The real and imaginary component of the resistivity have been measured separately in anesthetized rabbits during SD at frequencies between 5Hz and 50kHz (Ranck Jr, 1964). The change in conductivity and dielectric constant have also been recorded in anesthetized rats at frequencies between 300 kHz and 100 MHz (Yoon et al., 1999). These measurements were converted in specific conductivity and scaled to take into account differences between epilepsy and SD, such as lower extracellular space shrinkage (Lux et al., 1986). Resistance changes of 9.5±1.4% during focal epileptic seizures at 47 kHz were measured locally in anesthetized rabbits (Rao, 2000). The ratio between this change and the change in the real part of the resistivity in SD at 50 kHz (Ranck’s measurement closer to 47 kHz) was used to transform changes due to SD to changes due to epilepsy. Since the basic mechanisms underlying both SD and epilepsy are likely to be identical (VAN HARREVELD and Shade, 1962) the changes in cell membrane could be considered the same in both conditions. The main difference between them is then the different extent of cell swelling. When the extracellular space shrinks, more current is likely to go through the cells (Ranck Jr, 1964). Since cell swelling is less in epilepsy, the variation in the real and imaginary component of the resistivity would be reduced to the same extent in epilepsy with respect to SD; the same conversion was used also at frequencies different from 50 kHz. The predictions from these assumptions were similar to those found experimentally by Elazar et al. (Elazar et al., 1966) and Fox et al. (Fox et al., 2004).
The imaginary part of the conductivity of the grey matter has a larger proportional change than the real part, but its absolute change is smaller (Fig. 2).
3.1. Forward problem and 3D Finite Element Model
In order to determine the boundary voltage changes, the complex forward problem was solved for a realistic 3D Finite Element Model of the human head. The model was obtained using a modified version of EIDORS-3D Toolkit, which includes a finite element field solver (Polydorides and Lionheart, 2002) and a realistic head shaped multi-compartment mesh of 53000 elements generated with I-DEAS software (Tizzard et al., 2005). The compartments included scalp, skull, CSF, white and grey matter and eyes. Thirty-one electrodes and one ground, 10 mm in diameter, were placed in a modified 10-20 system on the scalp. A frequency-dependent contact resistance, obtained experimentally, was included in the model; it decreased from 3 kΩ at 5 Hz to 250Ω at 4 MHz.
The forward problem was solved at 5 Hz, 50 Hz, 500 Hz, 5 kHz, 50 kHz, 300 kHz, and 4 MHz. In each case, the value of the complex conductivity at that frequency was assigned to each compartment. The forward problem was first solved for brain under normal conditions. Then it was solved using the same mesh with modification of the grey matter conductivity for four possible epileptic regions: the lateral temporal lobe, the parahippocampus and hippocampus together, the parahippocampus alone and the hippocampus alone (Fig. 3). The temporal lobe was represented as a disc of 18 cm3 close to the surface, the parahippocampus as a prism with triangular base of 6 cm3 and the hippocampus as a cylinder of 2.5 cm3 deep in the brain. Data from the simulations were obtained from all 94395 possible non-equivalent electrode combinations, according to symmetry and reciprocity principles. No potential differences were calculated from electrode pairs containing current carrying electrodes.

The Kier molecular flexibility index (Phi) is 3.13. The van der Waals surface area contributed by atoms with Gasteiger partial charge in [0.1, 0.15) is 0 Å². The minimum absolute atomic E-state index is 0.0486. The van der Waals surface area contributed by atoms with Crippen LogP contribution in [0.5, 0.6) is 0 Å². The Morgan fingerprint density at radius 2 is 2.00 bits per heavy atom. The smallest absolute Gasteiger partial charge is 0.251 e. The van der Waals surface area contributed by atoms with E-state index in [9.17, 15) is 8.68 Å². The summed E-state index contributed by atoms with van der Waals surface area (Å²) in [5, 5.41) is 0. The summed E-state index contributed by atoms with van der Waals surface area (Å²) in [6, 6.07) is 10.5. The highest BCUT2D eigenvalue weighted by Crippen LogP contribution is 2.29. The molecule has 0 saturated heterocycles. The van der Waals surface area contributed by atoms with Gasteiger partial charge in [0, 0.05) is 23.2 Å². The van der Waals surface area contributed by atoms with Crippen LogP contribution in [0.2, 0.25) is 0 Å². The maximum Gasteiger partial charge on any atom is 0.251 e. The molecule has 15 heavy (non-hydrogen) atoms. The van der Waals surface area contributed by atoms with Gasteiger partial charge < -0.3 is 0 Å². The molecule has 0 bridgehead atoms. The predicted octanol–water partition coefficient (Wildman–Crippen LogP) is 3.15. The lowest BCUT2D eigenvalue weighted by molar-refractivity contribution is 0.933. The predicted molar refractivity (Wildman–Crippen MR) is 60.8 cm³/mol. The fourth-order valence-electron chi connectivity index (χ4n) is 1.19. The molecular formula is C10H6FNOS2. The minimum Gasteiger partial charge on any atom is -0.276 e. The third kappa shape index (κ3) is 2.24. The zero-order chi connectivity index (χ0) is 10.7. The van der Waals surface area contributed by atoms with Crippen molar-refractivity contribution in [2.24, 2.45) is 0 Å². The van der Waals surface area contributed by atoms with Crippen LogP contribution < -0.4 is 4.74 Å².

3.2. Boundary voltage analysis method
The complex boundary voltages obtained from all the electrode combinations with a current of 100 μA were considered and the same analysis was conducted separately on the real and imaginary part. Combinations with a low amplitude which could not be accurately measured or likely to be obscured by noise – less than 0.1 μV for changes during seizures or 100 μV for standing boundary voltages under normal conditions – were eliminated from further investigation for each frequency. The average of the highest 1% of these changes was taken as a representative index together with the corresponding mean absolute change across frequencies.
A theoretical advantage existed if greater currents were injected at higher frequencies according to safety standards. To examine this, the effect of greater injected current was simulated by multiplication of boundary voltages, since these are linearly related to injected current with the employed forward problem. The boundary voltages at 5 kHz and 50 kHz were multiplied by (100*f)µA/100µA and the boundary voltages at 300 kHz and 4 MHz by 10mA/100µA. Since the measured voltages would be greater, the gain of the measuring amplifiers would have needed to be decreased to avoid saturation. To take this into account, combinations with less than 1 µV on the boundary voltage changes during seizures or 1 mV on the standing boundary voltages under normal conditions were eliminated from further investigation for each frequency.
3.3. Image reconstruction
Reporting of the greatest 1% of voltage changes is a simple guide to peak changes. In order to examine whether the predicted changes would translate into clinically useful images, images of the above perturbations were reconstructed using the potential changes obtained from the simulation of a polar injection protocol of 258 electrode combinations with a current of 5 mA at 50 kHz. Random noise with RMS of 0.35% and of 20% was added respectively to the real and imaginary part of the boundary voltages before reconstruction. This noise level was that present on the boundary voltages measured on a cylindrical saline tank with stainless steel electrodes (Mc Ewan et al., 2006). To simulate the possibility of noise reduction with averaging, the noise was decreased 10, 34 or 158 times for serial, semi-parallel or fully parallel systems respectively (Table 1). The linear inverse problem was solved using a complex sensitivity matrix pseudo-inverted by truncated singular value decomposition (Bagshaw et al., 2003), with a fixed truncation level of 10-3 of the magnitude of the largest singular value, employing the same mesh of the forward problem.